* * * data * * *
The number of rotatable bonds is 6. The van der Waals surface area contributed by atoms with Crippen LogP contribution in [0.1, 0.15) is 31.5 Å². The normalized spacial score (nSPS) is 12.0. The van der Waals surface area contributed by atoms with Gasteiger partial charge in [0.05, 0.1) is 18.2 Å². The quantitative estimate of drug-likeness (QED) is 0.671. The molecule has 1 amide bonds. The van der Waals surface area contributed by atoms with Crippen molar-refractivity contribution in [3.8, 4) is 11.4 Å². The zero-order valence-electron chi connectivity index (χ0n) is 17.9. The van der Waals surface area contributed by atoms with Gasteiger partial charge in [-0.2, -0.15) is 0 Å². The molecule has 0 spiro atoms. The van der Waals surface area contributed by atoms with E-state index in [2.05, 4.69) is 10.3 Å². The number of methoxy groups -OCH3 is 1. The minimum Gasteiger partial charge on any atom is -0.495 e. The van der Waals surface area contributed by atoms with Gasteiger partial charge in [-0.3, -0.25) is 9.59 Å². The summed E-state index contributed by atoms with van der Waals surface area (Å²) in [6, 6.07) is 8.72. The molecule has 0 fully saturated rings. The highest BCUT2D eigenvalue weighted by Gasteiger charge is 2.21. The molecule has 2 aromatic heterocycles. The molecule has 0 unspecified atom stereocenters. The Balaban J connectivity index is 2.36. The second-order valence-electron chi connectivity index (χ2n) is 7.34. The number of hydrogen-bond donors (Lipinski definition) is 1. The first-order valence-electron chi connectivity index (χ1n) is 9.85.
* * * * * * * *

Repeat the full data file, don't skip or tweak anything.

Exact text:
The number of rotatable bonds is 6. The van der Waals surface area contributed by atoms with Crippen LogP contribution in [0.1, 0.15) is 31.5 Å². The normalized spacial score (nSPS) is 12.0. The van der Waals surface area contributed by atoms with Gasteiger partial charge in [0.05, 0.1) is 18.2 Å². The quantitative estimate of drug-likeness (QED) is 0.671. The molecule has 1 amide bonds. The van der Waals surface area contributed by atoms with Crippen molar-refractivity contribution in [3.8, 4) is 11.4 Å². The zero-order valence-electron chi connectivity index (χ0n) is 17.9. The van der Waals surface area contributed by atoms with Gasteiger partial charge in [-0.2, -0.15) is 0 Å². The molecule has 0 spiro atoms. The van der Waals surface area contributed by atoms with E-state index in [2.05, 4.69) is 10.3 Å². The number of methoxy groups -OCH3 is 1. The minimum Gasteiger partial charge on any atom is -0.495 e. The van der Waals surface area contributed by atoms with Gasteiger partial charge in [-0.3, -0.25) is 9.59 Å². The summed E-state index contributed by atoms with van der Waals surface area (Å²) in [6, 6.07) is 8.72. The molecule has 0 fully saturated rings. The highest BCUT2D eigenvalue weighted by Gasteiger charge is 2.21. The molecule has 2 aromatic heterocycles. The molecule has 0 unspecified atom stereocenters. The Balaban J connectivity index is 2.36. The second-order valence-electron chi connectivity index (χ2n) is 7.34. The number of hydrogen-bond donors (Lipinski definition) is 1. The first-order valence-electron chi connectivity index (χ1n) is 9.85.